Can you get casting numbers of the heads in question? Or splits of the years? I might be able to cross reference something amongst my AMC information related to this topic...I've thought about taking the 258 out of my 76 AMC Gremlin and somehow integrating it with my Jeep stuff but the 70s vintage 258 has a few differences from my Jeep's 258, like the thermostat housing is different, I'm sure the timing covers and water pumps might be different. The heads could be a different casting but it's possible that the valve seats in the newer head might be more robust due to better metallurgy etc. The 4.0 head on the 4.2 block gets its reputation not just for higher-RPM flow and power but I believe offers a higher compression ratio... can anyone confirm this? I'm not sure if the 4.0 combustion chambers are smaller for the smaller motor and FI, or larger for better quenching...If you're going to lengths to change the cam and manifolds, the head flow theory goes out the window. The aftermarket cam and manifolds will require different air flow rates than factory and thus what may work for one combination may hold back another...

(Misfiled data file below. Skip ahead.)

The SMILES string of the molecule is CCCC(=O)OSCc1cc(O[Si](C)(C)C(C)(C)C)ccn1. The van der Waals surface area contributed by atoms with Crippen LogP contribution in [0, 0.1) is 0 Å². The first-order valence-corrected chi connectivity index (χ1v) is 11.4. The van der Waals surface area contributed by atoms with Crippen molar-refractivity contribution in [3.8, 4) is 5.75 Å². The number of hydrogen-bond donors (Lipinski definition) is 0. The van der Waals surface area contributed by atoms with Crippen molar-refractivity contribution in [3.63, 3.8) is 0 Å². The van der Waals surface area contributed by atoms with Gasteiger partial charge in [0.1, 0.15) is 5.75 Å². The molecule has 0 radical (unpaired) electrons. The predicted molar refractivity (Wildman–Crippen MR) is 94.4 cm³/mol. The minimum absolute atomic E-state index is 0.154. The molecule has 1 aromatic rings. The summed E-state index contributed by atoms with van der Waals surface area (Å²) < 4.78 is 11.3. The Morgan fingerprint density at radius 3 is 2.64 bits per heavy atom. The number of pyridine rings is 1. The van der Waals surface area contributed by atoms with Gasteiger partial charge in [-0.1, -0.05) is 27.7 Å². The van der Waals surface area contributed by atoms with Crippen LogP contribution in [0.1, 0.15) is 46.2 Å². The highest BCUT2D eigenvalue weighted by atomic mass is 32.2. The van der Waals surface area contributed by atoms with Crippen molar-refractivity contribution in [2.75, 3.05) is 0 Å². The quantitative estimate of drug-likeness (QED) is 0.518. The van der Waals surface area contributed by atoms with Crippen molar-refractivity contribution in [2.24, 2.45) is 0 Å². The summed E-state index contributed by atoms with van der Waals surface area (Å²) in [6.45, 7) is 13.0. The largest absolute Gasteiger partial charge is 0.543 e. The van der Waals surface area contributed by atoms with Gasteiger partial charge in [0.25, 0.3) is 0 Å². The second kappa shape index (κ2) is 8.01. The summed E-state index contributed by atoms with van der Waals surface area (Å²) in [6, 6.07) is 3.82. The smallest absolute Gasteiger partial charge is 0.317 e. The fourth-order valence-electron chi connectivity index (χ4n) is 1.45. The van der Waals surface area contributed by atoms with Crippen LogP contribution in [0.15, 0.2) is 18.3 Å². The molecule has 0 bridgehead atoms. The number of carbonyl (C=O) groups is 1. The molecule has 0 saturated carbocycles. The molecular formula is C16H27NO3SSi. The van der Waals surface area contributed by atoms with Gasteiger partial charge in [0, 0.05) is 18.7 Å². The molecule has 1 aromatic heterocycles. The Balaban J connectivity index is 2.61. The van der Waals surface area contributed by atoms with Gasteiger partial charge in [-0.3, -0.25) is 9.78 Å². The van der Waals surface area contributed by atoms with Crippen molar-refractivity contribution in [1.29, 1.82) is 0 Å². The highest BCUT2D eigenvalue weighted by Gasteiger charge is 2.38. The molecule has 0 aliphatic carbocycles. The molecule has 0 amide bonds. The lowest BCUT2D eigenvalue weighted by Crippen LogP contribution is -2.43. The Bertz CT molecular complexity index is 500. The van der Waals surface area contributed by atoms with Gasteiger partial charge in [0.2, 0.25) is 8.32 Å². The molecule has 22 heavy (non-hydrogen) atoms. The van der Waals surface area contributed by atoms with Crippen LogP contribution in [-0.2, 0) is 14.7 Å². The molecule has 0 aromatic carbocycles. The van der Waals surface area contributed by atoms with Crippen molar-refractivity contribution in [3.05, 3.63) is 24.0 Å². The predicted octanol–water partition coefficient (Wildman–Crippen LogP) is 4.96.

What years are we talking with old 4.2 heads? That engine was used for a good while.
I am uncertain of what exact years of the 4.2 head are preferred. I have a 1978 AMC 258- next time I am over at the shop I will clean the goo and get a casting number- Now I am interested in 'knowing' this, too
but IIRC anything before 1981 counts. Not sure. Maybe someone will chime in with real data?
Valve seats: this is another question I have had. Are those old heads acceptable for use with unleaded fuel? Leaded fuel used to keep the valve seats from wearing; unleaded causes problems for some older motor's valve seats.
As far as compression: the 4.0 head gives more compression because the combustion chamber volume is smaller in relation to cylinder volume. That doesn't make the 4.0 head special or better other than if you have the octane to use the higher compression, you *can* make a little more horsepressure with it. As far as the 4.0 head being superior: it flows a lot better at mid to high rpms. For my kind of wheeling and road use, this doesn't do much for me, but for mudding, bogging, or sand drags I don't think you can beat the stock 4.0 head even as an easy swap.
Both the 4.0 and the 4.2 stock cam lobe specs are the same at .253 and I believe they both have 1.6:1 ratio rockers, so a cam change WILL make a difference. There are one or two years of 4.0 cams that have longer duration cam profiles (I have been told) but other than that, stock-for-stock, a carbureted motor would probably love a mild cam and header. A small-ish diameter header would likely be an all-around improvement, but would especially benefit lower-rpm power.
Those are the things I know, some opinions based on non-jeep experience, and some questions raised about things I don't know. Loving the discussion